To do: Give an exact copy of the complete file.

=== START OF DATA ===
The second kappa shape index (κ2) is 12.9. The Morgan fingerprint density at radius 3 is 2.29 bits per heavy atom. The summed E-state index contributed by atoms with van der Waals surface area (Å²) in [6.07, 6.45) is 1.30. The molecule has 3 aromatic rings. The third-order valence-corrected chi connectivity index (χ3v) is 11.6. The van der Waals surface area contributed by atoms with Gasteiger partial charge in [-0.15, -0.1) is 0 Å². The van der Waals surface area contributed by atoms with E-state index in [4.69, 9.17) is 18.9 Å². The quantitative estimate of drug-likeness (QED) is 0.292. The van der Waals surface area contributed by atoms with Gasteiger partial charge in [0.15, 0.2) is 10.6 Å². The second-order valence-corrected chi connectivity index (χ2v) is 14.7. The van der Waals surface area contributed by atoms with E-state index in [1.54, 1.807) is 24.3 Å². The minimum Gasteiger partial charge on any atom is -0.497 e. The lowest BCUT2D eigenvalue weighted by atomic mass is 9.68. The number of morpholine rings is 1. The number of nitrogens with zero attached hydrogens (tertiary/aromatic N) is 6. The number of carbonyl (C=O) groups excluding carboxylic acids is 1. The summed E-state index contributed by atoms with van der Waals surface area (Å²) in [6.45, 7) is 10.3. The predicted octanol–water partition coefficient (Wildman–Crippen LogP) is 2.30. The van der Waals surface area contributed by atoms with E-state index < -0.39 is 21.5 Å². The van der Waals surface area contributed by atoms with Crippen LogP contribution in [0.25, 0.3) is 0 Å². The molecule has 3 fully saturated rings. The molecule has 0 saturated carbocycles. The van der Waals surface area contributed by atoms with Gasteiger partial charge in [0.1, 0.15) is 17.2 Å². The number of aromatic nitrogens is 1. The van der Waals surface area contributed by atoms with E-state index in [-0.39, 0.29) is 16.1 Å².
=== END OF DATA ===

The second kappa shape index (κ2) is 12.9. The Morgan fingerprint density at radius 3 is 2.29 bits per heavy atom. The summed E-state index contributed by atoms with van der Waals surface area (Å²) in [6.07, 6.45) is 1.30. The molecule has 3 aromatic rings. The third-order valence-corrected chi connectivity index (χ3v) is 11.6. The van der Waals surface area contributed by atoms with Gasteiger partial charge in [-0.15, -0.1) is 0 Å². The van der Waals surface area contributed by atoms with E-state index in [4.69, 9.17) is 18.9 Å². The quantitative estimate of drug-likeness (QED) is 0.292. The van der Waals surface area contributed by atoms with Gasteiger partial charge in [0.15, 0.2) is 10.6 Å². The second-order valence-corrected chi connectivity index (χ2v) is 14.7. The van der Waals surface area contributed by atoms with E-state index in [1.54, 1.807) is 24.3 Å². The minimum Gasteiger partial charge on any atom is -0.497 e. The lowest BCUT2D eigenvalue weighted by atomic mass is 9.68. The number of morpholine rings is 1. The number of nitrogens with zero attached hydrogens (tertiary/aromatic N) is 6. The number of carbonyl (C=O) groups excluding carboxylic acids is 1. The summed E-state index contributed by atoms with van der Waals surface area (Å²) in [6.45, 7) is 10.3. The predicted octanol–water partition coefficient (Wildman–Crippen LogP) is 2.30. The van der Waals surface area contributed by atoms with E-state index < -0.39 is 21.5 Å². The van der Waals surface area contributed by atoms with Crippen LogP contribution in [0.25, 0.3) is 0 Å². The molecule has 3 fully saturated rings. The molecule has 0 saturated carbocycles. The van der Waals surface area contributed by atoms with Gasteiger partial charge in [0.1, 0.15) is 17.2 Å². The number of aromatic nitrogens is 1. The van der Waals surface area contributed by atoms with E-state index in [-0.39, 0.29) is 16.1 Å².